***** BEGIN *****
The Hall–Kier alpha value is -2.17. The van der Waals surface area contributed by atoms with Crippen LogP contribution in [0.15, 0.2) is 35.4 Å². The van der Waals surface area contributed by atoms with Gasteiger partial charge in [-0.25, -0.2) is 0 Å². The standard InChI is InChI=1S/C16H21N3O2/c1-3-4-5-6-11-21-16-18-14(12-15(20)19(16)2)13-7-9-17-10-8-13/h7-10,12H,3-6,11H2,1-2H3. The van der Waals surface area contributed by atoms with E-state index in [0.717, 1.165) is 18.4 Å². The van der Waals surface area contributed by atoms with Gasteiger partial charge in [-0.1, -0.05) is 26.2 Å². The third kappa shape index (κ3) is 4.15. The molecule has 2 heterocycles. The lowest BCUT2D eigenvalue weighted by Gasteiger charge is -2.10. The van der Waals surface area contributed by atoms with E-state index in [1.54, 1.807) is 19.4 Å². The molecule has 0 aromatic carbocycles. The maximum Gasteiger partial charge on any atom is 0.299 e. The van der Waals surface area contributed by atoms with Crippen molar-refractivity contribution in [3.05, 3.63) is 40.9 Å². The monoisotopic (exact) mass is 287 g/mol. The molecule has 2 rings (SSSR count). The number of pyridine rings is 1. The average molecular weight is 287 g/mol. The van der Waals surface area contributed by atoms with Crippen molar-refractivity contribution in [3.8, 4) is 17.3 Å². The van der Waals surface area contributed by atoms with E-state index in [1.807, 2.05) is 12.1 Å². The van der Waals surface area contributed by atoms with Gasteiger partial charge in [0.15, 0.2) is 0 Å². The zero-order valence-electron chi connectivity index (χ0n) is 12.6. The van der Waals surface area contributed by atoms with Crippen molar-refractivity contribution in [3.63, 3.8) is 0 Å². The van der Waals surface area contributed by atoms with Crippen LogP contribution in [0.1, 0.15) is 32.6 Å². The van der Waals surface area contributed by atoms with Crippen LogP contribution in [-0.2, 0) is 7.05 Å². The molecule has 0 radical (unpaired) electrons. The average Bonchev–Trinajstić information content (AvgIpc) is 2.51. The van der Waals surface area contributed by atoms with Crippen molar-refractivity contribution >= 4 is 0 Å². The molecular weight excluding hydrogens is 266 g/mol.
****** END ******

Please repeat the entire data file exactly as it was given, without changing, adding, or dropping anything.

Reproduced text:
The Hall–Kier alpha value is -2.17. The van der Waals surface area contributed by atoms with Crippen LogP contribution in [0.15, 0.2) is 35.4 Å². The van der Waals surface area contributed by atoms with Gasteiger partial charge in [-0.25, -0.2) is 0 Å². The standard InChI is InChI=1S/C16H21N3O2/c1-3-4-5-6-11-21-16-18-14(12-15(20)19(16)2)13-7-9-17-10-8-13/h7-10,12H,3-6,11H2,1-2H3. The van der Waals surface area contributed by atoms with E-state index in [0.717, 1.165) is 18.4 Å². The van der Waals surface area contributed by atoms with Gasteiger partial charge in [-0.1, -0.05) is 26.2 Å². The third kappa shape index (κ3) is 4.15. The molecule has 2 heterocycles. The lowest BCUT2D eigenvalue weighted by Gasteiger charge is -2.10. The van der Waals surface area contributed by atoms with E-state index in [1.54, 1.807) is 19.4 Å². The molecule has 0 aromatic carbocycles. The maximum Gasteiger partial charge on any atom is 0.299 e. The van der Waals surface area contributed by atoms with Crippen molar-refractivity contribution in [3.05, 3.63) is 40.9 Å². The monoisotopic (exact) mass is 287 g/mol. The molecule has 2 rings (SSSR count). The number of pyridine rings is 1. The average molecular weight is 287 g/mol. The van der Waals surface area contributed by atoms with Crippen molar-refractivity contribution in [3.8, 4) is 17.3 Å². The van der Waals surface area contributed by atoms with E-state index in [1.807, 2.05) is 12.1 Å². The van der Waals surface area contributed by atoms with Gasteiger partial charge in [0.15, 0.2) is 0 Å². The zero-order valence-electron chi connectivity index (χ0n) is 12.6. The van der Waals surface area contributed by atoms with Crippen molar-refractivity contribution in [3.63, 3.8) is 0 Å². The van der Waals surface area contributed by atoms with Crippen LogP contribution in [0.1, 0.15) is 32.6 Å². The van der Waals surface area contributed by atoms with Crippen LogP contribution in [-0.2, 0) is 7.05 Å². The molecule has 0 radical (unpaired) electrons. The average Bonchev–Trinajstić information content (AvgIpc) is 2.51. The van der Waals surface area contributed by atoms with Crippen molar-refractivity contribution >= 4 is 0 Å². The molecular weight excluding hydrogens is 266 g/mol.